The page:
TITLE

Multiple-Ligament Knee Injuries: A Systematic Review of the Timing of Operative Intervention and Postoperative Rehabilitation

AUTHOR(S)
Mook, William R.; Miller, Mark D.; Diduch, David R.; Hertel, Jay; Boachie-Adjei, Yaw; Hart, Joseph M.
PUB. DATE
December 2009
SOURCE
Journal of Bone & Joint Surgery, American Volume;Dec2009, Vol. 91-A Issue 12, p2946
SOURCE TYPE
Academic Journal
DOC. TYPE
Article
ABSTRACT
Background: Traumatic knee dislocations that result in multiple-ligament knee injuries are unusual and are poorly studied. We are not aware of any prospective data regarding their treatment. Both the optimum timing of surgery for repair or reconstruction and the aggressiveness of rehabilitation are debated. The purpose of this systematic review was to compare the outcomes of early, delayed, and staged procedures as well as the subsequent rehabilitation protocols. Methods: We surveyed the literature and retrieved twenty-four retrospective studies, involving 396 knees, dealing with the surgical treatment of the most severe multiple-ligament knee injuries (those involving both cruciate ligaments and either or both collateral ligaments). Data were extracted, and surgical timing was categorized as acute, chronic, or staged. Early postoperative mobility and immobilization were also compared. Results: We found that acute treatment was associated with residual anterior knee instability when compared with chronic treatment (odds ratio, 2.58; 95% confidence interval, 1.2 to 5.8; p = 0.018). Significantly more patients who were managed acutely were found to have more flexion deficits when compared with those who were managed chronically (odds ratio, 5.18; 95% confidence interval, 1.5 to 17.5; p = 0.004). Staged treatments yielded the highest percentage of excellent and good subjective outcomes (79%; 95% confidence interval, 62.2% to 89.3%). Additional treatment for joint stiffness was significantly more likely in association with acute treatment (17%; 95% confidence interval, 13.0% to 22.4%; p < 0.001) and staged treatment (15%; 95% confidence interval, 7.6% to 28.2%; p = 0.001) when each was compared with chronic treatment (0% [zero of seventy-one]; 95% confidence interval, 0.0% to 5.1%). Early mobility was not associated with increased joint instability in acutely managed patients. Early mobility yielded fewer range-of-motion deficits but did not reduce the rate of follow-up manipulation or arthrolysis. Conclusions: This review of the available literature suggests that delayed reconstructions of severe multiple-ligament knee injuries could potentially yield equivalent outcomes in terms of stability when compared with acute surgery. However, in the acutely managed patient, early mobility is associated with better outcomes in comparison with immobilization. Acute surgery is highly associated with range-of-motion deficits. Staged procedures may produce better subjective outcomes and a lower number of range-of-motion deficits but are still likely to require additional treatment for joint stiffness. More aggressive rehabilitation may prevent this from occurring in multiple-ligament knee injuries that are treated acutely.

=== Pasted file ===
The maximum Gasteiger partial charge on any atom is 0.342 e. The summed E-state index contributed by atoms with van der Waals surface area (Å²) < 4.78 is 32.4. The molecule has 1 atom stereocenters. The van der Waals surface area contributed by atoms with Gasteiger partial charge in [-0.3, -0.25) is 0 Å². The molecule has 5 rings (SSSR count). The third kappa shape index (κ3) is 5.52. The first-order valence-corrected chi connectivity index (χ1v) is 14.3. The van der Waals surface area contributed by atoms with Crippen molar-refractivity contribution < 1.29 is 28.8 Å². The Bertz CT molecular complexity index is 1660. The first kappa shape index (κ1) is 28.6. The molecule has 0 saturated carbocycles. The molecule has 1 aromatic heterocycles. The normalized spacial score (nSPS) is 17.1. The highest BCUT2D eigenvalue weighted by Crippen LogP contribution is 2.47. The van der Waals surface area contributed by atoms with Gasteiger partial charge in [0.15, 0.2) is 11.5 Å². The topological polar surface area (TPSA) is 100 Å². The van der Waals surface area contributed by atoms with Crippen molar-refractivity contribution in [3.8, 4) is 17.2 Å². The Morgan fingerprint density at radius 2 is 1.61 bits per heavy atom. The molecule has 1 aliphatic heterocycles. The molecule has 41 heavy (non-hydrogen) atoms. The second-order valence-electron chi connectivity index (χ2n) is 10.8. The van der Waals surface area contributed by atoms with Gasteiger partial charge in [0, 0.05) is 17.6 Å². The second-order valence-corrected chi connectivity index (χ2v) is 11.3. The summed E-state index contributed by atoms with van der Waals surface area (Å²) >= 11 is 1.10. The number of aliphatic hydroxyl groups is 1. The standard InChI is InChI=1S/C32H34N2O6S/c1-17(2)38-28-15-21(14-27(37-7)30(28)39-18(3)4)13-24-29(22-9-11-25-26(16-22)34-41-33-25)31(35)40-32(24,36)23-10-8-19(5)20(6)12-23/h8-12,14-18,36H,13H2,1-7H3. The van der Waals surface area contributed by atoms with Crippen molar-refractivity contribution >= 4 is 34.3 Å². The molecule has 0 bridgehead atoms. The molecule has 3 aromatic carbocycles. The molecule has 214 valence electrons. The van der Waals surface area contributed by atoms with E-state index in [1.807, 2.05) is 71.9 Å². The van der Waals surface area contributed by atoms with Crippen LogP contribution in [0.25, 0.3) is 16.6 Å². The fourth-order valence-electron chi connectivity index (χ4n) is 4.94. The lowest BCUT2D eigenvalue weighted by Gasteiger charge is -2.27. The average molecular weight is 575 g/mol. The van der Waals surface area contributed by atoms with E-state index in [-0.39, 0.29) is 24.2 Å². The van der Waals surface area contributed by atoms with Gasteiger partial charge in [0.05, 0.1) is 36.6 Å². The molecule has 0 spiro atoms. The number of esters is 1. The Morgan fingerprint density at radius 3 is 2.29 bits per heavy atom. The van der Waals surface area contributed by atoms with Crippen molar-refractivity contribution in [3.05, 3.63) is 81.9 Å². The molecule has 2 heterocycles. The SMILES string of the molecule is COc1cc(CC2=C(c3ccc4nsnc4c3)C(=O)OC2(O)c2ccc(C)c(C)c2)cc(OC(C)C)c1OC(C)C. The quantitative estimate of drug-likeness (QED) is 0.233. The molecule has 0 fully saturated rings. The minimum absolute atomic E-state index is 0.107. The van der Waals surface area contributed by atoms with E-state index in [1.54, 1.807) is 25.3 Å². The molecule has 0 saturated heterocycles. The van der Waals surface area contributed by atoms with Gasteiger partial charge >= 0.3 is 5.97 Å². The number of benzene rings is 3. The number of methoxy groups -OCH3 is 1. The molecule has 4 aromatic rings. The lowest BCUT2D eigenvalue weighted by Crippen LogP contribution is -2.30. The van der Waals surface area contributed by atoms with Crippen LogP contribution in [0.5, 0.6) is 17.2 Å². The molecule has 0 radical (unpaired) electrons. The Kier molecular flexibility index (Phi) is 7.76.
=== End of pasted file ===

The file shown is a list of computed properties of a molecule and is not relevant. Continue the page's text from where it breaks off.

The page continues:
ACCESSION #
48945478

 

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